The whole-day event was started with an inspiring speech by Councillor Alex Dale who, as Cabinet Member for Education, reminded us all of the effects of the pandemic on our young children, and, in this ever-increasing digital world, how important it is that we are all aware of the need for cyber security and online safety, not just in schools, but within the home too.  This became apparent, in the many speakers that followed as expert after expert delivered consistent messages and signposted those who attended to a host of free help and resources that are already out there and readily available for nurseries, schools, colleges, and indeed parents to access.

The day featured 18 speakers, ranging from the Department for Education, through to crisis response teams, a children’s author, and most everything in between. They represented the broad spectrum that is cyber security and online safety for the education sector, which really made for a stand-out event.

Almost 900 education settings were reached during the day, which demonstrated just how much events like these are required in the ever changing digital world our children find themselves growing up in.  The feedback from those who attended, and indeed the speakers, has been overwhelmingly positive:

“Huge amount of great support and signposting to further guidance and help. Thank you to all who contributed.”

“We have no training, or back up tech staff to support us, when I think of cyber security I freeze in fear.  I only really saw the afternoon, but I have learnt so much & have been able to identify starting points & resources to make it a little more manageable.  I might begin to make some progress now.”

“I listened in to the three or four presentations before me and you guys scared up some really good stuff that should be extremely useful to your audience, so well done. Brilliant.”

For more information about the speakers featured in Cyber on a Shoestring, to receive a copy of the slides from the day, or to enquire how the cyber support team can help your setting, please contact the Education Data Hub at [email protected]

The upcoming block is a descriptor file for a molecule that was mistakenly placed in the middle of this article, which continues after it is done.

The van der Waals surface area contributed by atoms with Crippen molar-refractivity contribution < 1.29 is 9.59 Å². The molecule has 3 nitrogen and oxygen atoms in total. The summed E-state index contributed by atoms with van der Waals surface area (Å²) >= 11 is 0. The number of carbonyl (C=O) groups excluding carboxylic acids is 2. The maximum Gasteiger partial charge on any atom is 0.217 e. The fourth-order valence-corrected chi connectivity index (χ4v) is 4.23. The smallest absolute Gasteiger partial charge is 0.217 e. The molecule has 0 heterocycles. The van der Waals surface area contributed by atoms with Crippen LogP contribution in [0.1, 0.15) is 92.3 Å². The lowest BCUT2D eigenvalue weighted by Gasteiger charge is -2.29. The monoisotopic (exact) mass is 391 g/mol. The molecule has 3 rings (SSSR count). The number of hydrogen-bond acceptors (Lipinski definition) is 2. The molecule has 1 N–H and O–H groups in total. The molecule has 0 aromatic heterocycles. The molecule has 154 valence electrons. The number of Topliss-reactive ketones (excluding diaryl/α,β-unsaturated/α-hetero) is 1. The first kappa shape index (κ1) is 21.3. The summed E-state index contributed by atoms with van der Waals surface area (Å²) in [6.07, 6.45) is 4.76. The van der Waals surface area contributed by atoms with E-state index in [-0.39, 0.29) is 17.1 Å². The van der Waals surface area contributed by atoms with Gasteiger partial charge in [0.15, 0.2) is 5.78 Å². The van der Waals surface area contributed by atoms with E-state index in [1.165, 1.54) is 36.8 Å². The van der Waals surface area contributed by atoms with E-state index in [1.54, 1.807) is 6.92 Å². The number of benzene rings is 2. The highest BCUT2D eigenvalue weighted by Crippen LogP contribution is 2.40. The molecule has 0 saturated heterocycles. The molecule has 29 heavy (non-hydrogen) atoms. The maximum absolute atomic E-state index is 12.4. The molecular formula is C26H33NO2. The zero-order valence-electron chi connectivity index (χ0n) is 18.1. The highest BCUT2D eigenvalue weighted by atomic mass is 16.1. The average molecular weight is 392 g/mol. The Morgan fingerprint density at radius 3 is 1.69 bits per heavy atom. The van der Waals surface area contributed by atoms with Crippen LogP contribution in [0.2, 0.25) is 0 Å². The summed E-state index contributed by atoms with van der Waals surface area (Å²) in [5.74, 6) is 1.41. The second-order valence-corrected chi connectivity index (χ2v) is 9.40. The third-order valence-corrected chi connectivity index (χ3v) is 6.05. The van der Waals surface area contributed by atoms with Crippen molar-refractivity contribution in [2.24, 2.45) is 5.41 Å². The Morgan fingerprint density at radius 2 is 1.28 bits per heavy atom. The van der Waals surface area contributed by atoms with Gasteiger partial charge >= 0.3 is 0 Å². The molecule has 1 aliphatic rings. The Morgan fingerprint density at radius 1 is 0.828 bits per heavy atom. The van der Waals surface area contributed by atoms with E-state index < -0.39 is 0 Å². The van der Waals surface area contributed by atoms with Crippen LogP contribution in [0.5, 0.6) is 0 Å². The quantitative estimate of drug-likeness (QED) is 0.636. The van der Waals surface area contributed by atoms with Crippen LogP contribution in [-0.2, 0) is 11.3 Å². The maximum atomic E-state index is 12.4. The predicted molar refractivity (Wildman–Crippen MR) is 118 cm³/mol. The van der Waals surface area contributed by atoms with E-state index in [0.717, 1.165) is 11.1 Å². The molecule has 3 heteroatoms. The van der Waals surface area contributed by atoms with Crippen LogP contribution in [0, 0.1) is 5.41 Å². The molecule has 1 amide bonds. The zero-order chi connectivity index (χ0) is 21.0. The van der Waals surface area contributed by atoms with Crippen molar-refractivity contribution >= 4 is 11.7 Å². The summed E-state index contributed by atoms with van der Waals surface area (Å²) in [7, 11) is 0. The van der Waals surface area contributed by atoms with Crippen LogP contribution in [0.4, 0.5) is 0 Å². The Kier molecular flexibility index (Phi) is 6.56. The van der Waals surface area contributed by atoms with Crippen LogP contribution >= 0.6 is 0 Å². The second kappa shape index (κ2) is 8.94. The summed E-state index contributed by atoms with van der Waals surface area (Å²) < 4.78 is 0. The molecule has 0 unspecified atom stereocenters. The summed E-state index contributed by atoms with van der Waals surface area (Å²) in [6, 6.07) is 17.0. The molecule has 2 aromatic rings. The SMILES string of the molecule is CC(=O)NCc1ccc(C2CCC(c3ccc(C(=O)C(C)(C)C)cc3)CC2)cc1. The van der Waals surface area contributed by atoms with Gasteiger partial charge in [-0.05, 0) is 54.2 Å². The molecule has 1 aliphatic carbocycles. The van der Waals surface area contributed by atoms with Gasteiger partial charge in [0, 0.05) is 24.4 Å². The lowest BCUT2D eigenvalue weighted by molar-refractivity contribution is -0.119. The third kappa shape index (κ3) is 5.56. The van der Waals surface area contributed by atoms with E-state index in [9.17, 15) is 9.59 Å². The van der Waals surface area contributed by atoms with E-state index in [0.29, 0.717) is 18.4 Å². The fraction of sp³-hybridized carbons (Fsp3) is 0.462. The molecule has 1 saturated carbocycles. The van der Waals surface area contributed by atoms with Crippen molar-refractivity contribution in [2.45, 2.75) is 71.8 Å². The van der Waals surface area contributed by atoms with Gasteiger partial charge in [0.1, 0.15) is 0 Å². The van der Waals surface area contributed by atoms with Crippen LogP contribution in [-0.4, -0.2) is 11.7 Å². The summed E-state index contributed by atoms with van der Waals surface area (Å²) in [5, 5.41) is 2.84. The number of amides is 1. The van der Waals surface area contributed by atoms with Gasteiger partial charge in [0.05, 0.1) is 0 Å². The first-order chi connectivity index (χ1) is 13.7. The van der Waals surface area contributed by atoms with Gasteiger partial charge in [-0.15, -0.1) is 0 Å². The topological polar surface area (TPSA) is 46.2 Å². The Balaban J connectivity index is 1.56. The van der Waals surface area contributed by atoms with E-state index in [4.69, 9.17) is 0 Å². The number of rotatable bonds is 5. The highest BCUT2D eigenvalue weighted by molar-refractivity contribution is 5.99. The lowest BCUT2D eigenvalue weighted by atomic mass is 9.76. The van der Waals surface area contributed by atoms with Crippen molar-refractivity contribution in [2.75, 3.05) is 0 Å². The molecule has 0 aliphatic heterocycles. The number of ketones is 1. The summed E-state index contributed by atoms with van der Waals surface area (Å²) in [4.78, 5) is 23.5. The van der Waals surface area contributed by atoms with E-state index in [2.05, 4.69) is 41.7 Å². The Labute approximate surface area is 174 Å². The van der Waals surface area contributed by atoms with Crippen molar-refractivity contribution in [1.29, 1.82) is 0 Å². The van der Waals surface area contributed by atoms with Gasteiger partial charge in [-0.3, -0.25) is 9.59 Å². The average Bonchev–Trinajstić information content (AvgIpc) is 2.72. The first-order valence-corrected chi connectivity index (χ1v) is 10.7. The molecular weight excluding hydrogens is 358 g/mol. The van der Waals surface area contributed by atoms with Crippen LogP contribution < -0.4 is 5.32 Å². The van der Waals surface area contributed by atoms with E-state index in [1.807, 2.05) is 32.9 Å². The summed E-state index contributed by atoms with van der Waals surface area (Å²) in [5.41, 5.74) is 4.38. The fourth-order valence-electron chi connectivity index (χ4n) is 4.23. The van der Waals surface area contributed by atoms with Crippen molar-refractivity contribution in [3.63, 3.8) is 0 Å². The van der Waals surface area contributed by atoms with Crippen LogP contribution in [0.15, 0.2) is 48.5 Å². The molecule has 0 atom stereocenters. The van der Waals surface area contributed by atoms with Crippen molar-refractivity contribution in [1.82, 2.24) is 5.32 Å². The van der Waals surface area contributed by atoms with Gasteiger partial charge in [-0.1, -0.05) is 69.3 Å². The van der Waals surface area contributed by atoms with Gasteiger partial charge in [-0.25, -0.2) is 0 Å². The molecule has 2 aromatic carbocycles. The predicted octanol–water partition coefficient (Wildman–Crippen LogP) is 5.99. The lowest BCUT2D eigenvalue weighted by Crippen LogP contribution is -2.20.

School IT Provider Round Table

If you are an IT Support, Service, or Solution Provider to schools, we would like to invite you to a virtual round table on Tuesday 14th December 5.00pm – 6.30pm.

This roundtable is designed to bring suppliers together to discuss the challenges of working in and around schools and the security and privacy issues that impact the education sector, with input from the DfE and the Police.

This is also a chance for you to learn more about national projects, advise us of any concerns you may have and to discuss how we can work with you to ensure children are kept safe in a digital world.

This virtual round table is designed to be supportive, informative, and collaborative. We want to hear your views.

Draft Agenda:

  • Derbyshire’s work with the DfE and National Cyber Security Centre
  • Updates on the government view of security in schools and future frameworks/legislative changes
  • Your experiences in schools, any concerns you may have and removing any barriers you feel are affecting your provision
  • An update from our regional Cyber Protect Officer, around the current threats and security landscape
  • How vendors and suppliers can meet data protection requirements
  • How suppliers can work with the police to improve their own provision and security to schools

Book your free ticket via Eventbrite.

Education Data Hub, as part of Derbyshire County Council, are committed to working with all IT suppliers and support staff, in order to get the best quality services for schools.

School IT Provider Round Table 2
green data lights on the front of an ethernet router


Cyber on a Shoestring agenda finalised

Cyber on a Shoestring  – THE Cyber Event of the Year

On December 7th, Derbyshire County Council’s Education Data Hub service will be hosting what promises to be one of the largest educational, cyber security, and online safety events of the year – ‘Cyber on a Shoestring’.

Working with the National Cyber Security Centre, the Department for Education, Police Cyber Resilience Centres and industry leads such as IASME, SWGfL, and the U.K. Safer Internet Centre, we will be showing schools, colleges, academies, and nurseries that effective online safety and cyber security need not cost the earth…

“It’s not the money you spend… it’s the actions you take”

This last year has seen an unprecedented rise in the number of cyber-attacks within local authorities, public and the private sector.  Hackers don’t discriminate as to who they target and schools and nurseries are seen as particularly vulnerable, leading to the loss, theft or wrongful sharing of sensitive data.

Digital safeguarding is one of the largest concerns facing schools and nurseries right now, all the more so, when we consider the rise in remote and virtual working following the Covid 19 pandemic.